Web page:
The 2023 Montana Legislature enacted several bills relating to estate planning and administration. The bills make planning and estate administration easier and less costly.
Use of Affidavits to Avoid Probate
Montana law provides that probate is required when a person dies with real estate of any value in his or her sole name. If a person died owning property other than real estate (“personal property”), and the value of all such property was less than $50,000, a probate was not required. The personal representative or trustee simply executes an affidavit, which is presented to the holder of the property, to collect such property.
In Senate Bill 286 the Legislature raised the amount that may be passed without going through probate to $100,000.
Use of Transfer on Death Beneficiary Designations
Montana law has long provided that bank accounts and security accounts may be passed without going through probate if the account owner has prepared a beneficiary designation form directing who should take the property when the owner passes away.
For bank accounts this beneficiary designation is called a “POD” (payable on death) provision, and for security accounts it’s called a “TOD” (transfer on death) provision.
The 2021 legislature provided that vehicles can also be passed by beneficiary designations using a TOD provision. However it was not clear what “vehicles” this included.
In Senate Bill 106 the 2023 Legislature clarified that not only cars and trucks but also trailers, manufactured homes, campers, and other property titled by the department may pass by TOD beneficiary designation.
Procedures When a Probate is Required
Most of our clients with larger estates or more complicated affairs use a revocable living trust instead of a will to do with their estate planning. One advantage of this approach is that probate can be avoided if the assets of the decedent are all properly titled in the name of the trust or transfer through beneficiary designations or can be collected by affidavit.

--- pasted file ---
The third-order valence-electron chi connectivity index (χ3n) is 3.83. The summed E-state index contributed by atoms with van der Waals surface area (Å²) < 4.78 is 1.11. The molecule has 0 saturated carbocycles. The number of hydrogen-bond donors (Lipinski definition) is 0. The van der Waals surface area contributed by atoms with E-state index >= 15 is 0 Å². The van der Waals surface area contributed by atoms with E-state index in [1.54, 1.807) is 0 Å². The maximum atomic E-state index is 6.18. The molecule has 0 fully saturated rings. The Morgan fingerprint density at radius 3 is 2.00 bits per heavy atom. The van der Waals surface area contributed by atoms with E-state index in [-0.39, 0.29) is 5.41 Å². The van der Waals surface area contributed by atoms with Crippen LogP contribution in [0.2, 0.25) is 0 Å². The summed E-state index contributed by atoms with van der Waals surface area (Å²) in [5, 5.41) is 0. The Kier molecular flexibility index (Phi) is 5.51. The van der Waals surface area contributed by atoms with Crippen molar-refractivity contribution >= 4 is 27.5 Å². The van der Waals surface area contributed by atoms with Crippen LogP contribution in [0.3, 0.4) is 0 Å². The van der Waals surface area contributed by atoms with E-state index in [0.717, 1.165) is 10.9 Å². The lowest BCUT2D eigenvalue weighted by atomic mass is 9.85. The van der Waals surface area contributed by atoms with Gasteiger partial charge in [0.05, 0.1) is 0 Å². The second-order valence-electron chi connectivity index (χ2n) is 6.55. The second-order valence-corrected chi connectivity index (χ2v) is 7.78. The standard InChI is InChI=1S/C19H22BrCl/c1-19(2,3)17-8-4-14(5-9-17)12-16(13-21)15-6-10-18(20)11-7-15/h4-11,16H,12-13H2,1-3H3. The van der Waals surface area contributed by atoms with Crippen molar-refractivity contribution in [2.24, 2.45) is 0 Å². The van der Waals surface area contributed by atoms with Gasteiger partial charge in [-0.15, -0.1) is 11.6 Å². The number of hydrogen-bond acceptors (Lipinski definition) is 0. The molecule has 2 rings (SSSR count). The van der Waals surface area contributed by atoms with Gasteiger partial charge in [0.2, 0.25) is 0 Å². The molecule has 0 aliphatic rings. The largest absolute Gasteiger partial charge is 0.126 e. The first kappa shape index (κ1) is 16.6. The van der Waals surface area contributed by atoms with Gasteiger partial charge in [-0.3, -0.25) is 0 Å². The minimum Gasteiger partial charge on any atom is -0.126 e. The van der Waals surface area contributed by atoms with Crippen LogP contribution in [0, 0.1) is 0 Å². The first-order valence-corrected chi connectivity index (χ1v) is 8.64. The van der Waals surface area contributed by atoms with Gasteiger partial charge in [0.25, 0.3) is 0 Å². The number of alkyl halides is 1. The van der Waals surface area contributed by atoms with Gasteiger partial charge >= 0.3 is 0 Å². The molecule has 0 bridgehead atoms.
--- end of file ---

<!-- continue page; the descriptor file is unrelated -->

Unhappily, though, people with trusts sometimes pass away with some of their assets in their sole name. In that case probate is required.
When the person had a trust the question has arisen about what assets must be listed in the probate documents. In our office we’ve taken the conservative approach and
listed all assets, both strictly probate assets and the assets held in trust. Of course, this has created more work and reduced the privacy of the decedent’s planning, but we wanted to make sure our clients were complying with the law.
Happily, the legislature in House Bill 452 cleared this issue up. The bill provides that a probate inventory and appraisal need only be of probate property. Therefore if we have the lion’s share of the assets owned in a trust, we do not need to list them or otherwise involve them in the probate action.
On the other hand, the personal representative is charged by the law with handling tax issues of a decedent. One of these tax issues is whether the estate is subject to the federal estate tax. To decide this must be an inventory and valuation done of the assets. Up to now the personal representative authority under Montana law to demand this information from other parties has been unclear.
House Bill 52 clarifies that the personal representative does have this authority.
Modification of Irrevocable Trusts
The Montana Uniform Trust Code provides that an irrevocable trust may be modified when the people who set up the trust (the “settlors” or “trustmakers”) and all beneficiaries agree. Of course, when one of the trustmakers has passed away, we cannot take advantage of this provision. Nor can we if one of the beneficiaries does not agree.
In this case Montana law has provided that the family may go to the court and the court has authority to modify an irrevocable trust as long as the court determines that the modification is in accordance with the intention of the trustmakers.
In making this determination the law has provided that, when there is a spendthrift provision in the trust, it is presumed to be a material purpose of the trust. A spendthrift provision is one that seeks to protect the beneficiary by preventing the beneficiary from borrowing against the trust assets or assigning his or her rights in the trust to creditors. Since many estate planning trusts contain spendthrift provisions, the family has had an uphill battle to overcome the presumption.
House Bill 452 has changed this rule.
Now, if the trust contains a spendthrift provision, it is not to be presumed to constitute a material purpose of the trust. The court is allowed to determine what the decedent intended to be the material purposes without being bound by the presumption.